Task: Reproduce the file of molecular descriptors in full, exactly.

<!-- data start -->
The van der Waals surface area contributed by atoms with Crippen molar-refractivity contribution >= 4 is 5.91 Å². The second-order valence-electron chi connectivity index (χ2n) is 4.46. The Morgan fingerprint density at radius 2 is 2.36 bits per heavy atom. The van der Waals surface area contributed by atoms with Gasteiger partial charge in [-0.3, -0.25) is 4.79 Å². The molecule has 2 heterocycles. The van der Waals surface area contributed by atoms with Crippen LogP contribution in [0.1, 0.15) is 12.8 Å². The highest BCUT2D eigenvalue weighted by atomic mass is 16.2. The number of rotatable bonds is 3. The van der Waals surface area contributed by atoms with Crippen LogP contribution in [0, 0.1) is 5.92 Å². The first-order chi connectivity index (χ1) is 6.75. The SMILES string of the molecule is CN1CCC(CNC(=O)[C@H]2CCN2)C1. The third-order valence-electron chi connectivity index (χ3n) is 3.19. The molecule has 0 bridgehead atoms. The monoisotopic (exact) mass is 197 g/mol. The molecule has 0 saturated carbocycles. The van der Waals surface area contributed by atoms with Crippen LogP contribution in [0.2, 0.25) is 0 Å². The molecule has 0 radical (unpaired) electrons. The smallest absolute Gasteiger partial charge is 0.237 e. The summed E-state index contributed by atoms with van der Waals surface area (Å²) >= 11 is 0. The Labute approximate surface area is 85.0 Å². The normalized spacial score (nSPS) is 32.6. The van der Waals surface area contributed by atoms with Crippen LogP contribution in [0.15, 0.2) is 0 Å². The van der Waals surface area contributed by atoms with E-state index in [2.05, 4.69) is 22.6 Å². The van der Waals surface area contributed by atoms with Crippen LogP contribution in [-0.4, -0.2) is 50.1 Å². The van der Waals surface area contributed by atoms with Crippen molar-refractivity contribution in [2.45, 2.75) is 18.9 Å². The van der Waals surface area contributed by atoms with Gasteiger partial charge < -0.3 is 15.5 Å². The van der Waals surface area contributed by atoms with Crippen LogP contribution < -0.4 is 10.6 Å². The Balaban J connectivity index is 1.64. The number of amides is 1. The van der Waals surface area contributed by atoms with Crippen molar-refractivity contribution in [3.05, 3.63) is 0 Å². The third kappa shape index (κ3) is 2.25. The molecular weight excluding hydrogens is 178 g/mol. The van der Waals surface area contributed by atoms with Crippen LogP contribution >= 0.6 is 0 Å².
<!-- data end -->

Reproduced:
The van der Waals surface area contributed by atoms with Crippen molar-refractivity contribution >= 4 is 5.91 Å². The second-order valence-electron chi connectivity index (χ2n) is 4.46. The Morgan fingerprint density at radius 2 is 2.36 bits per heavy atom. The van der Waals surface area contributed by atoms with Gasteiger partial charge in [-0.3, -0.25) is 4.79 Å². The molecule has 2 heterocycles. The van der Waals surface area contributed by atoms with Crippen LogP contribution in [0.1, 0.15) is 12.8 Å². The highest BCUT2D eigenvalue weighted by atomic mass is 16.2. The number of rotatable bonds is 3. The van der Waals surface area contributed by atoms with Crippen LogP contribution in [0, 0.1) is 5.92 Å². The first-order chi connectivity index (χ1) is 6.75. The SMILES string of the molecule is CN1CCC(CNC(=O)[C@H]2CCN2)C1. The third-order valence-electron chi connectivity index (χ3n) is 3.19. The molecule has 0 bridgehead atoms. The monoisotopic (exact) mass is 197 g/mol. The molecule has 0 saturated carbocycles. The van der Waals surface area contributed by atoms with Crippen LogP contribution in [0.2, 0.25) is 0 Å². The molecule has 0 radical (unpaired) electrons. The smallest absolute Gasteiger partial charge is 0.237 e. The summed E-state index contributed by atoms with van der Waals surface area (Å²) >= 11 is 0. The Labute approximate surface area is 85.0 Å². The normalized spacial score (nSPS) is 32.6. The van der Waals surface area contributed by atoms with Crippen LogP contribution in [0.15, 0.2) is 0 Å². The van der Waals surface area contributed by atoms with E-state index in [2.05, 4.69) is 22.6 Å². The van der Waals surface area contributed by atoms with Crippen LogP contribution in [-0.4, -0.2) is 50.1 Å². The van der Waals surface area contributed by atoms with Crippen molar-refractivity contribution in [2.45, 2.75) is 18.9 Å². The van der Waals surface area contributed by atoms with Gasteiger partial charge < -0.3 is 15.5 Å². The van der Waals surface area contributed by atoms with Crippen LogP contribution < -0.4 is 10.6 Å². The Balaban J connectivity index is 1.64. The number of amides is 1. The van der Waals surface area contributed by atoms with Crippen molar-refractivity contribution in [3.05, 3.63) is 0 Å². The third kappa shape index (κ3) is 2.25. The molecular weight excluding hydrogens is 178 g/mol. The van der Waals surface area contributed by atoms with Crippen LogP contribution >= 0.6 is 0 Å².